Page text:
That said, my expectation were shattered again on December 4, 2005, when I read the article, "Danger Signs," which paints a totally inaccurate picture of a pharma-backed marketing scheme, billed as a suicide prevention tool, under the name, "TeenScreen."
This profiteering scheme was actually hatched by several front groups in concert with the industry, with the ultimate goal of getting a foot in the door of the nation's public school system to recruit the 52 millions students as life-long customers in the sale of a new generation of useless, dangerous, and expensive psychiatric drugs.
In Danger Signs, the Times talks about how in the mid-1980's, Dr David Shaffer, a psychiatrist employed by Columbia University, became concerned about an increase in teen suicide which motivated the good doctor to develop the TeenScreen survey.
The truth is that in 1987, Prozac, the first in a stream of SSRI antidepressants, hit the market which necessitated a heavy-duty plan for legal drug pushing. Pharma needed an expanded customer base, so they put their heads together and came up with the bright idea for Shaffer to develop the ridiculous survey and play on the nation's soft side when it was passed off as a prevention tool to save poor suicidal teens.
In reality, TeenScreen is one of the slickest, and sickest, marketing schemes that I've run across in my 2 years of investigating the world's most profitable drug cartel better known as the pharmaceutical industry.
It's certainly no secret that certain officials in the nation's regulatory agencies are members of the cartel so it's no wonder that I got a little suspicious when I read the comment in the Times about a CDC survey that claimed about 8% of high school students answered yes when asked if they had attempted suicide during the past year. The Times did not say 8% thought about suicide, it said 8% of the kids attempted suicide.
Now don't get me wrong, I am not insinuating that the CDC is exaggerating, or that it ginned up a survey, not at all. I'm saying that the CDC official who presented the Times with the 8% story is a liar.
If they did a survey and found 8 kids out of a 100 who actually attempted suicide in the past year, they either surveyed kids in substance abuse treatment, or a homeless shelter, which is the favorite hunting grounds of the bandits running TeenScreen when they go out trolling for potential suicide statistics to inflate their numbers.
Case on point for manipulating statistics, here is what TeenScreen's Executive Director, Laurie Flynn, wrote in a promotional article titled, Before Their Time: Preventing Teen Suicide.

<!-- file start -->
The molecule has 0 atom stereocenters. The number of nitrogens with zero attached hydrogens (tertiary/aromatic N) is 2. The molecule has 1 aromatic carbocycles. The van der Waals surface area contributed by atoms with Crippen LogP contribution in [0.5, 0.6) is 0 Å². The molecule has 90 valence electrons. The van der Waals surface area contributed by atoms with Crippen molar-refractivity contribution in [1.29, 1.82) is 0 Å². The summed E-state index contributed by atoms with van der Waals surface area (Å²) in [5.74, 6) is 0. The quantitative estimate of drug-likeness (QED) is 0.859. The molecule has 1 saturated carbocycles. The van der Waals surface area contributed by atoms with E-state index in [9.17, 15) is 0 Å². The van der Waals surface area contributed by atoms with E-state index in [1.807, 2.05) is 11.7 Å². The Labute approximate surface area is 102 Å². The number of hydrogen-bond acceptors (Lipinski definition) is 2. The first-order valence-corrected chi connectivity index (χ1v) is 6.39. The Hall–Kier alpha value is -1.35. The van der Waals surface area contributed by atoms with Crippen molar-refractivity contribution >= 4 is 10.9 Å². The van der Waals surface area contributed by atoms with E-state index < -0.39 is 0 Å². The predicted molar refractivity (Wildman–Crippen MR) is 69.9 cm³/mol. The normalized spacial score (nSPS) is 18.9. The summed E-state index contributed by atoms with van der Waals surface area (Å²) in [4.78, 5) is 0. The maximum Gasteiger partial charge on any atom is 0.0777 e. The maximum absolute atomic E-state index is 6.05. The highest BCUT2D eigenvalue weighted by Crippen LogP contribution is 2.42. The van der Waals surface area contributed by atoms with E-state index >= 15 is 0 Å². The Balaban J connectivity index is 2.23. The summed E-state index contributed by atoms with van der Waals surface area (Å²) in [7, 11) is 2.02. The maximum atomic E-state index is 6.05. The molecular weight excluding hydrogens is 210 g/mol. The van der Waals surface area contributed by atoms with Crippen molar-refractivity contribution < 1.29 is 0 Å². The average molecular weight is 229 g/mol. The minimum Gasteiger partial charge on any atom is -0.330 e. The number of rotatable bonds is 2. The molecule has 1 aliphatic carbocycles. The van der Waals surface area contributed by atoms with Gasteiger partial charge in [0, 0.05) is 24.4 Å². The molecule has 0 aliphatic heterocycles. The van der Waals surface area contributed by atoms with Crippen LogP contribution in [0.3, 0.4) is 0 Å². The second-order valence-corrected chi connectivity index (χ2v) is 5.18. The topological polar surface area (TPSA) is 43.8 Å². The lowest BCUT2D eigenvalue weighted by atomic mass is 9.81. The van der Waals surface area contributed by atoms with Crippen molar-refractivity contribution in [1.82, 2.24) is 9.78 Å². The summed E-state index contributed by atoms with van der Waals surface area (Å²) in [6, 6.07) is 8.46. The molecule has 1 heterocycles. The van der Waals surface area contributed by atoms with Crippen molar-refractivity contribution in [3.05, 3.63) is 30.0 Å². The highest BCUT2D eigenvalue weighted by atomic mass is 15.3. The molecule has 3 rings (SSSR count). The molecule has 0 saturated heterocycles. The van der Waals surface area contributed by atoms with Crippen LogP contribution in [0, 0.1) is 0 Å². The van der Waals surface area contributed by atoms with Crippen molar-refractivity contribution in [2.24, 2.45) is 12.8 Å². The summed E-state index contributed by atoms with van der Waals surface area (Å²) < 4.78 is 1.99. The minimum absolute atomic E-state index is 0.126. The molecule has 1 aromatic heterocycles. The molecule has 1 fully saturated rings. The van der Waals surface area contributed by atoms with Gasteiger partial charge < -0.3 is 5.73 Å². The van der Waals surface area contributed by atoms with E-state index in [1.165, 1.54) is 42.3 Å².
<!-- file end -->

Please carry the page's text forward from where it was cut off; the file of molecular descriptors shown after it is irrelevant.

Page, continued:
"Since 1960 the suicide rates for males 15-19 years old has tripled. More alarming, suicide is increasingly claiming its victims at younger ages. From 1980-1996, suicide rates among children 10-14 years old increased 100 percent."
Imagine that, an increase of 100%. I am shocked, just shocked!
Experts find the deliberate inflation of numbers appalling. "They are pulling numbers out of thin air - falsely presuming that this crisis is about lack of access to drugs and calling for government to provide more and more of what many of us believe is the wrong kind of treatment," according to Robert Whitaker in an interview with Kelly O'Meara on May 16, 2003, published by Insight News.
The truth is, that although the class of antidepressants called selective serotonin reuptake inhibitors (SSRIs), marketed to children via TeenScreen, have been prescribed to tens of millions of people over the past decade and they have not lowered suicide rates an iota.
A government sponsored study published in the Journal of the American Association surveyed 9708 people aged 18 to 54, and compared the suicide data from the 1990-1992 National Comorbidity Survey and the 2001-2003 National Comorbidity Survey Replication and found: "Despite a dramatic increase in treatment, no significant decrease occurred in suicidal thoughts, plans, gestures, or attempts in the United States during the 1990s," Trends in Suicide Ideation, Plans, Gestures, and Attempts in the United States, 1990-1992 to 2001-2003, JAMA. 2005;293:2487-2495
The study's authors also note that their findings are corroborated by "other information" which "argues against the possibility that the increase in treatment prevented an increase that would otherwise have occurred in suicide-related behaviors. Specifically, randomized controlled trials find only modest effects of treatment in reducing suicidality, even with optimal regimens."
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Maybe my expectations are too high. All of my life I've put a lot of stock in a story if I read it in the New York Times. In hindsight, I must admit that I found the whole saga of the planted WMD stories, that in large part helped the administration push the country into an unnecessary and senseless war in Iraq, troubling to say the least. However, to its credit the Times did give Judith Miller the boot and thus, restored my confidence in the legitimacy of the paper at least somewhat.
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